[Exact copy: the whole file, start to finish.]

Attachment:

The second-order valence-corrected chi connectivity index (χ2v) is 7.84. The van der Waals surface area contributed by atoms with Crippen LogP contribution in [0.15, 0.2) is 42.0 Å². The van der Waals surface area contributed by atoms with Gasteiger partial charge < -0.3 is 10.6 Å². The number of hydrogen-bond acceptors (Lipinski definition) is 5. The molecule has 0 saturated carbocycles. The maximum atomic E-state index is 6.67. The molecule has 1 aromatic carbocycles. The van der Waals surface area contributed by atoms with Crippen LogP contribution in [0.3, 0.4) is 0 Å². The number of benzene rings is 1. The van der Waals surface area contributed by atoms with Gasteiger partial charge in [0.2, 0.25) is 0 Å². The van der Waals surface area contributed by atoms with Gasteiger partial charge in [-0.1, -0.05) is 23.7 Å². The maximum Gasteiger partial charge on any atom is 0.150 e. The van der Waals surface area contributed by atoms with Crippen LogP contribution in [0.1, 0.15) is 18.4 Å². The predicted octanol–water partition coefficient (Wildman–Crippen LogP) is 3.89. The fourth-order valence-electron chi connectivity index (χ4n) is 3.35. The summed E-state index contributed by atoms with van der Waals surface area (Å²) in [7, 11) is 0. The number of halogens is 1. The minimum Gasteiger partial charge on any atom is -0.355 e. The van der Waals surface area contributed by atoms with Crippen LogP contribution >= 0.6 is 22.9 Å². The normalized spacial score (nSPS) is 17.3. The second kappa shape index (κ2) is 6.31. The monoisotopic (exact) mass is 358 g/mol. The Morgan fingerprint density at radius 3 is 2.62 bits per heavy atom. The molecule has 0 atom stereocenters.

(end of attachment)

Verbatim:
The second-order valence-corrected chi connectivity index (χ2v) is 7.84. The van der Waals surface area contributed by atoms with Crippen LogP contribution in [0.15, 0.2) is 42.0 Å². The van der Waals surface area contributed by atoms with Gasteiger partial charge < -0.3 is 10.6 Å². The number of hydrogen-bond acceptors (Lipinski definition) is 5. The molecule has 0 saturated carbocycles. The maximum atomic E-state index is 6.67. The molecule has 1 aromatic carbocycles. The van der Waals surface area contributed by atoms with Crippen LogP contribution in [0.3, 0.4) is 0 Å². The number of benzene rings is 1. The van der Waals surface area contributed by atoms with Gasteiger partial charge in [0.2, 0.25) is 0 Å². The van der Waals surface area contributed by atoms with Gasteiger partial charge in [-0.1, -0.05) is 23.7 Å². The maximum Gasteiger partial charge on any atom is 0.150 e. The van der Waals surface area contributed by atoms with Crippen LogP contribution in [0.1, 0.15) is 18.4 Å². The predicted octanol–water partition coefficient (Wildman–Crippen LogP) is 3.89. The fourth-order valence-electron chi connectivity index (χ4n) is 3.35. The summed E-state index contributed by atoms with van der Waals surface area (Å²) in [7, 11) is 0. The number of halogens is 1. The minimum Gasteiger partial charge on any atom is -0.355 e. The van der Waals surface area contributed by atoms with Crippen LogP contribution >= 0.6 is 22.9 Å². The normalized spacial score (nSPS) is 17.3. The second kappa shape index (κ2) is 6.31. The monoisotopic (exact) mass is 358 g/mol. The Morgan fingerprint density at radius 3 is 2.62 bits per heavy atom. The molecule has 0 atom stereocenters.